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Books: Tracking vampires in North Louisiana

HBO's True Blood crew shoots in North Louisiana, where author Charlaine
Harris' vampire series is set

by Cheré Coen

A synthetic blood created by the Japanese


has allowed vampires to come out of the
coffin, so to speak, and a few have begun to
mainstream. Telepathic waitress Sookie
Stackhouse of Bon Temps, Louisiana, falls
for a former Confederate soldier — now the
living dead — while murders of vampire-
loving women take place around her.
Such is the premise of the popular HBO
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series, True Blood, based on the best-selling


books by Mississippi-born Charlaine Harris
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and produced by Alan Ball of Six Feet Under


fame. Sticking to the integrity of the
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paranormal novels, Ball sets the series in a


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North Louisiana locale and has filmed


exterior shots around Shreveport and
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Mansfield. Photo by Cheré Coen


“Most of the film was shot in the Los Angeles Roseneath Plantation on State Road 5 in DeSoto
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area,” said Arlena Acree, director of film, Parish serves as a modern vampire’s countryside
media and entertainment for the city of home in the HBO series True Blood.
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Shreveport. “They filmed the exteriors of Roseneath Plantation in Keatchie, downtown Shreveport
in an old home that was burned (in the Oct. 19 episode), downtown Mansfield and driving scenes
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around Shreveport.”
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Bill Compton, the vampire of the series and love interest of Sookie, lives in a plantation house
that belonged to his family in the 19th century when he was human. He returns to Bon Temps to
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reclaim the estate as the only living (relatively speaking) descendant.


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The home used in the series is actually Roseneath Plantation, located on State Road 5 between
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Gloster and Kingston, just south of Shreveport in DeSoto Parish. With its Greek Revival
architecture, Roseneath was built around the 1840s by the Means family and is now on the
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Historic Register.
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Most of the original furniture exists in the house, which isn’t open to the public, plus original oil
paintings of the family are still on the walls, Acree explained. Even family records and old books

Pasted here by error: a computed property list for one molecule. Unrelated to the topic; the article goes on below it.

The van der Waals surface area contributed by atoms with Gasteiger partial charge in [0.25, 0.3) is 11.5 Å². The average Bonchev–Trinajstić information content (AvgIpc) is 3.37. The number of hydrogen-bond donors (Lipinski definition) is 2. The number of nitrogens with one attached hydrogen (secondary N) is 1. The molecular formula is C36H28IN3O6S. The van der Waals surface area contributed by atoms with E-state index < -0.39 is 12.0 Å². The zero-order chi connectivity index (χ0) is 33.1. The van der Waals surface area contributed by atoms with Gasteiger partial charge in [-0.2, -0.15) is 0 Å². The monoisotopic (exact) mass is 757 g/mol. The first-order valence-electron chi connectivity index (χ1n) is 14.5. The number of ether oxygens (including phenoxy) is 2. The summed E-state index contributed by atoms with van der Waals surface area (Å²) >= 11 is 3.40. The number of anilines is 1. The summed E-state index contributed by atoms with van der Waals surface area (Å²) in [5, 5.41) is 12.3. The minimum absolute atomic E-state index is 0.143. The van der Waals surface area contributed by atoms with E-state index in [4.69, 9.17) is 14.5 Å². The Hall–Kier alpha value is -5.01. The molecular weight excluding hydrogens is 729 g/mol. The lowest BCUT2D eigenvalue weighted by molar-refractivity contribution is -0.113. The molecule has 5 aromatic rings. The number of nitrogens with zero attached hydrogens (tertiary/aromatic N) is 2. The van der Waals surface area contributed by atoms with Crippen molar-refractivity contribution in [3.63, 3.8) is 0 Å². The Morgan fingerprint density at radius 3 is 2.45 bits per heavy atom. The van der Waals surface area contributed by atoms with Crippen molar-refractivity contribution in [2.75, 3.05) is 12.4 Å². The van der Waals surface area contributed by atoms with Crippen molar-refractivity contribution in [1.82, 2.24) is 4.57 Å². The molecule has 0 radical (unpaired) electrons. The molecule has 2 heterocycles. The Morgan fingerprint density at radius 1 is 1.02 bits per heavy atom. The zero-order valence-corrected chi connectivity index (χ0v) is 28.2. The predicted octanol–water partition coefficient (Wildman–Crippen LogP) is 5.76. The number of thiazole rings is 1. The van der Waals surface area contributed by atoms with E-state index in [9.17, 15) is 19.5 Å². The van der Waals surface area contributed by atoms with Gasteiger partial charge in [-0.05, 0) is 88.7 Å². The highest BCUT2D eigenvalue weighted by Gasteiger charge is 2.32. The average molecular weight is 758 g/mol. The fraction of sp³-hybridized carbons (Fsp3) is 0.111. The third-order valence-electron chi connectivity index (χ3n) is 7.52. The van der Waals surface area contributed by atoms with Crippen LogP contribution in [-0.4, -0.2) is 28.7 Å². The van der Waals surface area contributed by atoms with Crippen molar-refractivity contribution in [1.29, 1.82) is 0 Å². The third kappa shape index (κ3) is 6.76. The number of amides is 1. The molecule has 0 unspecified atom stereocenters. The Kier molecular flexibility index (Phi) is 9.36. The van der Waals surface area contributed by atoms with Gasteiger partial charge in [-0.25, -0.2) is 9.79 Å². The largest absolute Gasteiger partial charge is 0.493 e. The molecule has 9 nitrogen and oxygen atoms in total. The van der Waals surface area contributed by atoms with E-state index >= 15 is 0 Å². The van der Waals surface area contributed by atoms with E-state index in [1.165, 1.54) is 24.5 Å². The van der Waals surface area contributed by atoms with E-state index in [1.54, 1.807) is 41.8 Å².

line the home’s bookshelves.

“It’s like going back in time,” Acree said.

Plus, there are a few paranormal elements to Roseneath that aren’t associated with True Blood.

“It’s scary in itself. It’s supposed to be haunted. The rooms upstairs are really cold and very
creepy,” Acree said.

In the Oct. 19 episode, a “nest” of vampires are burned by vigilantes. This building existed in
downtown Shreveport but is part of a 20-acre plot that will become the city’s new film studio and
city officials allowed the True Blood crew to burn it down.
“It’s nothing now,” Acree said of the former blue house once a vampire home. “It’s a vacant lot
now.”

True Blood received critical acclaim and high ratings since its debut Sept. 7. HBO has renewed
the series for a second season and production should begin early next year, according to a story
in The Hollywood Reporter.

Season two will air next summer. That’s good news for Louisiana, which has seen a dramatic rise
in film production during the last decade because of film tax incentives.

“The whole state’s busy,” Acree said by phone, a day after she scouted north Louisiana for two
studios and one major independent film company.

Upcoming works by Charlaine Harris:

May: From Dead to Worse, eighth Sookie Stackhouse novel


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June: The Julius House, fourth Aurora Teagarden mystery

August: Dead Over Heels, fifth Aurora Teagarden


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October: Paperback edition of Ice Cold Grave, third Harper Connelly novel. Wolfsbane and
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Mistletoe, second anthology edited by Charlaine and Toni L.P. Kelner. Blood Lite, an anthology of
humorous horror stories presented by the Horror Writers Association
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November: Shakespeare’s Christmas, reprint of the third Lily Bard book


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December: Usual Suspects, anthology featuring Harris, Carole Nelson Douglas, Simon R. Green
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